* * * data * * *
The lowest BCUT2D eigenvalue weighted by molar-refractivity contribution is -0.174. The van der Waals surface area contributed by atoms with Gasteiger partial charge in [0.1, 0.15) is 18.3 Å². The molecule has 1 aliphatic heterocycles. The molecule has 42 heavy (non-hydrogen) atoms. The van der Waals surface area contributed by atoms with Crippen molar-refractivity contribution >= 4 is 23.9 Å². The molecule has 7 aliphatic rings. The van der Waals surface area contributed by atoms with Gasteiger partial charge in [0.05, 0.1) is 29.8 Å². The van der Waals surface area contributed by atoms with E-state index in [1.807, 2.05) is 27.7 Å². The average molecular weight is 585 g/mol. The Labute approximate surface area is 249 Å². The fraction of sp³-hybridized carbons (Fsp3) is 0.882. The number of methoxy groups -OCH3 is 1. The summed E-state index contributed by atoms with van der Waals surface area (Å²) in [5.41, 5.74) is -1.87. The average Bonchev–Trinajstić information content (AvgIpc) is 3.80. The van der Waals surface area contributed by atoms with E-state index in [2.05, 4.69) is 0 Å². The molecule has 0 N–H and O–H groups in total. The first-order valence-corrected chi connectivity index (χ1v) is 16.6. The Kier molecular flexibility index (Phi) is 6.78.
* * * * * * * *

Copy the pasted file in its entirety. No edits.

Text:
The lowest BCUT2D eigenvalue weighted by molar-refractivity contribution is -0.174. The van der Waals surface area contributed by atoms with Gasteiger partial charge in [0.1, 0.15) is 18.3 Å². The molecule has 1 aliphatic heterocycles. The molecule has 42 heavy (non-hydrogen) atoms. The van der Waals surface area contributed by atoms with Crippen molar-refractivity contribution >= 4 is 23.9 Å². The molecule has 7 aliphatic rings. The van der Waals surface area contributed by atoms with Gasteiger partial charge in [0.05, 0.1) is 29.8 Å². The van der Waals surface area contributed by atoms with E-state index in [1.807, 2.05) is 27.7 Å². The average molecular weight is 585 g/mol. The Labute approximate surface area is 249 Å². The fraction of sp³-hybridized carbons (Fsp3) is 0.882. The number of methoxy groups -OCH3 is 1. The summed E-state index contributed by atoms with van der Waals surface area (Å²) in [5.41, 5.74) is -1.87. The average Bonchev–Trinajstić information content (AvgIpc) is 3.80. The van der Waals surface area contributed by atoms with E-state index in [2.05, 4.69) is 0 Å². The molecule has 0 N–H and O–H groups in total. The first-order valence-corrected chi connectivity index (χ1v) is 16.6. The Kier molecular flexibility index (Phi) is 6.78.